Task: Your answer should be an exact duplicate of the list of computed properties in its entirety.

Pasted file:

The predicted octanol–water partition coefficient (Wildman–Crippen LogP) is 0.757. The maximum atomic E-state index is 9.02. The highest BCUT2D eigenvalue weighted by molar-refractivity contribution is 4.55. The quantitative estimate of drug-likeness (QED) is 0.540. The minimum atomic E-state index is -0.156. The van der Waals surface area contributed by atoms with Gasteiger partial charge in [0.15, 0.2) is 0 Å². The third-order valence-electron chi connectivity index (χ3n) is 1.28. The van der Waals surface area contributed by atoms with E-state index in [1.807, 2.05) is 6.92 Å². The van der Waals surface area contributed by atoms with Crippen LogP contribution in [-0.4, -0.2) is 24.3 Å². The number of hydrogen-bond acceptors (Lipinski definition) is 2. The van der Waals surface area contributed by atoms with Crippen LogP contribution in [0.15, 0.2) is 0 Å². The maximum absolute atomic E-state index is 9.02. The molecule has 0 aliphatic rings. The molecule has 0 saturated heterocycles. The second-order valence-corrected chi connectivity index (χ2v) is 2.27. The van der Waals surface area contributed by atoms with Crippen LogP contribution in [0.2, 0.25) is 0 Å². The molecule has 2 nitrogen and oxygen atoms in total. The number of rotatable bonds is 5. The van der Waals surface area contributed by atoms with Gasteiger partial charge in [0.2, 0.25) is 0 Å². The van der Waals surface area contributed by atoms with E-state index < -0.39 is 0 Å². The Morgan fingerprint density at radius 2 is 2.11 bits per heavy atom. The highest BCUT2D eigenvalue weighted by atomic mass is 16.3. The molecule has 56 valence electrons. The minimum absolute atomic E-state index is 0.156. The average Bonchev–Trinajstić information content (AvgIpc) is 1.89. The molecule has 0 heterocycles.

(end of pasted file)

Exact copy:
The predicted octanol–water partition coefficient (Wildman–Crippen LogP) is 0.757. The maximum atomic E-state index is 9.02. The highest BCUT2D eigenvalue weighted by molar-refractivity contribution is 4.55. The quantitative estimate of drug-likeness (QED) is 0.540. The minimum atomic E-state index is -0.156. The van der Waals surface area contributed by atoms with Gasteiger partial charge in [0.15, 0.2) is 0 Å². The third-order valence-electron chi connectivity index (χ3n) is 1.28. The van der Waals surface area contributed by atoms with E-state index in [1.807, 2.05) is 6.92 Å². The van der Waals surface area contributed by atoms with Crippen LogP contribution in [-0.4, -0.2) is 24.3 Å². The number of hydrogen-bond acceptors (Lipinski definition) is 2. The van der Waals surface area contributed by atoms with Crippen LogP contribution in [0.15, 0.2) is 0 Å². The maximum absolute atomic E-state index is 9.02. The molecule has 0 aliphatic rings. The molecule has 0 saturated heterocycles. The second-order valence-corrected chi connectivity index (χ2v) is 2.27. The van der Waals surface area contributed by atoms with Crippen LogP contribution in [0.2, 0.25) is 0 Å². The molecule has 2 nitrogen and oxygen atoms in total. The number of rotatable bonds is 5. The van der Waals surface area contributed by atoms with Gasteiger partial charge in [0.2, 0.25) is 0 Å². The van der Waals surface area contributed by atoms with E-state index < -0.39 is 0 Å². The Morgan fingerprint density at radius 2 is 2.11 bits per heavy atom. The highest BCUT2D eigenvalue weighted by atomic mass is 16.3. The molecule has 56 valence electrons. The minimum absolute atomic E-state index is 0.156. The average Bonchev–Trinajstić information content (AvgIpc) is 1.89. The molecule has 0 heterocycles.